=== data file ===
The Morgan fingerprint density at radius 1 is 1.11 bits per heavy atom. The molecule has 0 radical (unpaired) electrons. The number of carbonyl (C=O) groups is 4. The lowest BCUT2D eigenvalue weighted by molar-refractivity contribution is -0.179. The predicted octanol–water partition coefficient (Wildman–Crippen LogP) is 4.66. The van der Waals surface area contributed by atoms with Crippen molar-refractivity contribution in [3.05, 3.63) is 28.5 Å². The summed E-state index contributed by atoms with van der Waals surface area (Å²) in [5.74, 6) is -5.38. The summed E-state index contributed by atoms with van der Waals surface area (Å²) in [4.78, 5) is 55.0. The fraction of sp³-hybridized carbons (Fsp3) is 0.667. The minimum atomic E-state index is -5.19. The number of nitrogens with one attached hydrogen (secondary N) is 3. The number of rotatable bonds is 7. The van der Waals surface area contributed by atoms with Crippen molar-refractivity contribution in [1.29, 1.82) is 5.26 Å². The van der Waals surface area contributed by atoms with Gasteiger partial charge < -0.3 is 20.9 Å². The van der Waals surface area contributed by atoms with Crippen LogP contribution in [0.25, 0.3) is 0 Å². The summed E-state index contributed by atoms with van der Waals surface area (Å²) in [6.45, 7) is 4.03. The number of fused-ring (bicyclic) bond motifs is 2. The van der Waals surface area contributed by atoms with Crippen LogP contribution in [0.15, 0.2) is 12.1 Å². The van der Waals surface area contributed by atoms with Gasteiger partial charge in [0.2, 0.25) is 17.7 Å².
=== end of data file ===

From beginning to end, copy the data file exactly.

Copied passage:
The Morgan fingerprint density at radius 1 is 1.11 bits per heavy atom. The molecule has 0 radical (unpaired) electrons. The number of carbonyl (C=O) groups is 4. The lowest BCUT2D eigenvalue weighted by molar-refractivity contribution is -0.179. The predicted octanol–water partition coefficient (Wildman–Crippen LogP) is 4.66. The van der Waals surface area contributed by atoms with Crippen molar-refractivity contribution in [3.05, 3.63) is 28.5 Å². The summed E-state index contributed by atoms with van der Waals surface area (Å²) in [5.74, 6) is -5.38. The summed E-state index contributed by atoms with van der Waals surface area (Å²) in [4.78, 5) is 55.0. The fraction of sp³-hybridized carbons (Fsp3) is 0.667. The minimum atomic E-state index is -5.19. The number of nitrogens with one attached hydrogen (secondary N) is 3. The number of rotatable bonds is 7. The van der Waals surface area contributed by atoms with Crippen molar-refractivity contribution in [1.29, 1.82) is 5.26 Å². The van der Waals surface area contributed by atoms with Gasteiger partial charge < -0.3 is 20.9 Å². The van der Waals surface area contributed by atoms with Crippen LogP contribution in [0.25, 0.3) is 0 Å². The summed E-state index contributed by atoms with van der Waals surface area (Å²) in [6.45, 7) is 4.03. The number of fused-ring (bicyclic) bond motifs is 2. The van der Waals surface area contributed by atoms with Crippen LogP contribution in [0.15, 0.2) is 12.1 Å². The van der Waals surface area contributed by atoms with Gasteiger partial charge in [0.2, 0.25) is 17.7 Å².